The Au-Tomotive Gold two-step test – not the Job’s Daughters analysis – controls the Ninth Circuit’s analysis for assessing aesthetic functionality today. In a world in which businesses naturally select aesthetically pleasing names, symbols, or designs as their trademarks, it is impossible to truly separate the inherent aesthetic appeal of a mark from its source-identifying properties. Any continued viability of the Job’s Daughters analysis threatens trademark owners’ ability to protect and enforce their marks. We eagerly await the Ninth Circuit’s opinion in LTTB LLC v. Redbubble, Inc., and any further guidance the court issues on the application of the aesthetic functionality defense.

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The Author

David Bernstein

David Bernstein is the chair of Debevoise & Plimpton’s Intellectual Property Litigation Group and widely recognized as one of the world’s “preeminent” trademark lawyers. He helps global companies navigate their most important and complex intellectual property matters, including those involving trademark and trade dress infringement and dilution, false advertising, domain names, copyrights and publicity rights. Legal directories and clients have described Mr. Bernstein as a “rockstar,” “indisputably one of the very best trademark lawyers in the country” and “the dean of the IP litigation bar.” Mr. Bernstein litigates IP cases nationwide, manages multi-jurisdictional litigations, and mediates and arbitrates IP cases around the world, including both as advocate and arbitrator.

For More information or to contact David, please visit his Firm Profile Page.

David Bernstein

Kathryn ("Kate") Saba is an associate in Debevoise & Plimpton’s Intellectual Property Litigation Group and Cybersecurity & Data Privacy practice. Ms. Saba joined Debevoise in 2017. She received her J.D. from Columbia Law School, where she was a James Kent Scholar, a Harlan Fiske Stone Scholar, and articles editor of the Columbia Journal of Transnational Law. She received a B.S. with distinction from Duke University in 2011. Prior to joining Debevoise, she worked for the Major League Baseball Players Association in its Licensing and Business Affairs department.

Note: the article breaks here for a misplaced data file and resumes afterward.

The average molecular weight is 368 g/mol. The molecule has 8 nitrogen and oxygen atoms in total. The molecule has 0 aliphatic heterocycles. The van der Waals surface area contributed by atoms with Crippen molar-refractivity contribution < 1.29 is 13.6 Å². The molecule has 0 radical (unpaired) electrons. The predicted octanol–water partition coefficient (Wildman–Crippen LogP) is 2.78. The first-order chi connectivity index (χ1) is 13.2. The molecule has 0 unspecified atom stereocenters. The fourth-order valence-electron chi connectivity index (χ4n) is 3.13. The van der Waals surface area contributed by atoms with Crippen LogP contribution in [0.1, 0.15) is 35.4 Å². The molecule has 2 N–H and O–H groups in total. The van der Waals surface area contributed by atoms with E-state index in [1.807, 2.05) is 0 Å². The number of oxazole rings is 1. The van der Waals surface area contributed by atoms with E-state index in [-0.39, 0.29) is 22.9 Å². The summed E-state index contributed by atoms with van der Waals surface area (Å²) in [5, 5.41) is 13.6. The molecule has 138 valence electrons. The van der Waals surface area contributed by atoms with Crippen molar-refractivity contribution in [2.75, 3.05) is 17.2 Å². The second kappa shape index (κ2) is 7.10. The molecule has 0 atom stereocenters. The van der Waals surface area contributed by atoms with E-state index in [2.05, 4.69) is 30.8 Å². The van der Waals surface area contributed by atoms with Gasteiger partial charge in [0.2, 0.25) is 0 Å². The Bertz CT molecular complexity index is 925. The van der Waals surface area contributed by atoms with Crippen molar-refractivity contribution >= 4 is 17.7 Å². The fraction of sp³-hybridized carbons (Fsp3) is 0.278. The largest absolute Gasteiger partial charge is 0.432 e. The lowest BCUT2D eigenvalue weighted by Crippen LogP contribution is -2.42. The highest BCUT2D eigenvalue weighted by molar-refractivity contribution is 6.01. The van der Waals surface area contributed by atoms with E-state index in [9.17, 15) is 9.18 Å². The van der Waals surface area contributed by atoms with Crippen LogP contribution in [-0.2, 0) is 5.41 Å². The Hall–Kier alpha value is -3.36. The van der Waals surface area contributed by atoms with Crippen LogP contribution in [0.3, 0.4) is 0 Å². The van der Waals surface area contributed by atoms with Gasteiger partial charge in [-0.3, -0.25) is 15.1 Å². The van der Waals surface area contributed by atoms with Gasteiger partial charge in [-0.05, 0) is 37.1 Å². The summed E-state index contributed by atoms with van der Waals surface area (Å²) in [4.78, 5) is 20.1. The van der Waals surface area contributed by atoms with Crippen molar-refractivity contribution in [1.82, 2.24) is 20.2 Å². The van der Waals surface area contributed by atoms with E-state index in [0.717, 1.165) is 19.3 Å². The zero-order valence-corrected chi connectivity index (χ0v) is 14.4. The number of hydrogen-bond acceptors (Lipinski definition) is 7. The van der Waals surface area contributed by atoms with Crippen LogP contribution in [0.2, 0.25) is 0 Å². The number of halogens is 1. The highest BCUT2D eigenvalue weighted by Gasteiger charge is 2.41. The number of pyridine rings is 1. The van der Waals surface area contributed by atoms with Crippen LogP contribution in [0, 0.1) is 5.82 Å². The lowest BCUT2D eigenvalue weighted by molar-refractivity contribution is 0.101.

For More information or to contact Kate, please visit her Firm Profile Page..

David Bernstein

Emily Rebecca Hush is an associate in Debevoise & Plimpton’s Litigation Department. Ms. Hush joined Debevoise in 2018. She received a J.D. from Columbia Law School in 2018, where she was Head Articles Editor of the Columbia Journal of European Law and a James Kent Scholar. Ms. Hush earned a B. Mus. with Distinction for Outstanding Achievement from McGill University in 2011. She is fluent in French and Spanish. Emily is a member of the 2019 Class of the New York City Environmental Law Leadership Institute and a member of the New York City Bar Association Environmental Law Committee.

For More information or to contact Emily, please visit her Firm Profile Page.

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There are currently 1 Comment comments.

  1. Lee Burgunder January 17, 2020 10:09 am

    Thanks for alerting us to this litigation. I wrote about this problem several years ago in the article, Opportunistic Trademarking of Slogans: It’s No Clown Issue, Bro, published in the Cordozo Arts & Entertainment Law Journal, and argued that the PTO should only register marks such as the one at issue here when the applicant can demonstrate secondary meaning. My guess is that the district court came to the right result, but arguably, as you said, for the wrong reasons. We can only thank the PTO’s improper registration standard for putting judges in such a difficult bind.